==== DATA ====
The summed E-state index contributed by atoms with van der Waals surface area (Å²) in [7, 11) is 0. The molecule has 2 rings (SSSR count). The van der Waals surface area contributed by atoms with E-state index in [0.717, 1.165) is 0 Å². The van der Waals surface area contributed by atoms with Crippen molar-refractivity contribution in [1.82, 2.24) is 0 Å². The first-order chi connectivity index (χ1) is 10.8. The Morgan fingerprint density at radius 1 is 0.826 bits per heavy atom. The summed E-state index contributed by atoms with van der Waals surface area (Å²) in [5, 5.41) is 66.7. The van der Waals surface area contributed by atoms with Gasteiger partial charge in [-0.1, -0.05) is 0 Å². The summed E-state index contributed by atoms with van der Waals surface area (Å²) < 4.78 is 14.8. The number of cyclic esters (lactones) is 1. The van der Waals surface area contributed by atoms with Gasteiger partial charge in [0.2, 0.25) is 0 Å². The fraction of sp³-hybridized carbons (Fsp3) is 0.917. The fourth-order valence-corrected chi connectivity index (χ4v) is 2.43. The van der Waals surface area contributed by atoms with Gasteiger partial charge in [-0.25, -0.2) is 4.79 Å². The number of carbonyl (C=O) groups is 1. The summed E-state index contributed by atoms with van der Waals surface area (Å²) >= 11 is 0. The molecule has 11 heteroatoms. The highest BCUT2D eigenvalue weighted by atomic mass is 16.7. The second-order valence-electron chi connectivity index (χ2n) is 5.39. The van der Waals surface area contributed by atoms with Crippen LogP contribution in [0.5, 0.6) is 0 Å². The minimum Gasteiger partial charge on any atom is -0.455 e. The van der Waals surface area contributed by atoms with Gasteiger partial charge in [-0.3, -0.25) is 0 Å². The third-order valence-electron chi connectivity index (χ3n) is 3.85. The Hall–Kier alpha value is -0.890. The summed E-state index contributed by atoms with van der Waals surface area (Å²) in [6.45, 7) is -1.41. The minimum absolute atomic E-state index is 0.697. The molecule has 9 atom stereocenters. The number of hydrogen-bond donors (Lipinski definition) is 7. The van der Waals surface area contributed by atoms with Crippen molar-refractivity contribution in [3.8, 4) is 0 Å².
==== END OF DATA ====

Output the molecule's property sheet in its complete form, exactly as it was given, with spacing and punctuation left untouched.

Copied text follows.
The summed E-state index contributed by atoms with van der Waals surface area (Å²) in [7, 11) is 0. The molecule has 2 rings (SSSR count). The van der Waals surface area contributed by atoms with E-state index in [0.717, 1.165) is 0 Å². The van der Waals surface area contributed by atoms with Crippen molar-refractivity contribution in [1.82, 2.24) is 0 Å². The first-order chi connectivity index (χ1) is 10.8. The Morgan fingerprint density at radius 1 is 0.826 bits per heavy atom. The summed E-state index contributed by atoms with van der Waals surface area (Å²) in [5, 5.41) is 66.7. The van der Waals surface area contributed by atoms with Gasteiger partial charge in [-0.1, -0.05) is 0 Å². The summed E-state index contributed by atoms with van der Waals surface area (Å²) < 4.78 is 14.8. The number of cyclic esters (lactones) is 1. The van der Waals surface area contributed by atoms with Gasteiger partial charge in [0.2, 0.25) is 0 Å². The fraction of sp³-hybridized carbons (Fsp3) is 0.917. The fourth-order valence-corrected chi connectivity index (χ4v) is 2.43. The van der Waals surface area contributed by atoms with Gasteiger partial charge in [-0.25, -0.2) is 4.79 Å². The number of carbonyl (C=O) groups is 1. The summed E-state index contributed by atoms with van der Waals surface area (Å²) >= 11 is 0. The molecule has 11 heteroatoms. The highest BCUT2D eigenvalue weighted by atomic mass is 16.7. The second-order valence-electron chi connectivity index (χ2n) is 5.39. The van der Waals surface area contributed by atoms with Crippen LogP contribution in [0.5, 0.6) is 0 Å². The minimum Gasteiger partial charge on any atom is -0.455 e. The van der Waals surface area contributed by atoms with Gasteiger partial charge in [-0.3, -0.25) is 0 Å². The third-order valence-electron chi connectivity index (χ3n) is 3.85. The Hall–Kier alpha value is -0.890. The summed E-state index contributed by atoms with van der Waals surface area (Å²) in [6.45, 7) is -1.41. The minimum absolute atomic E-state index is 0.697. The molecule has 9 atom stereocenters. The number of hydrogen-bond donors (Lipinski definition) is 7. The van der Waals surface area contributed by atoms with Crippen molar-refractivity contribution in [3.8, 4) is 0 Å².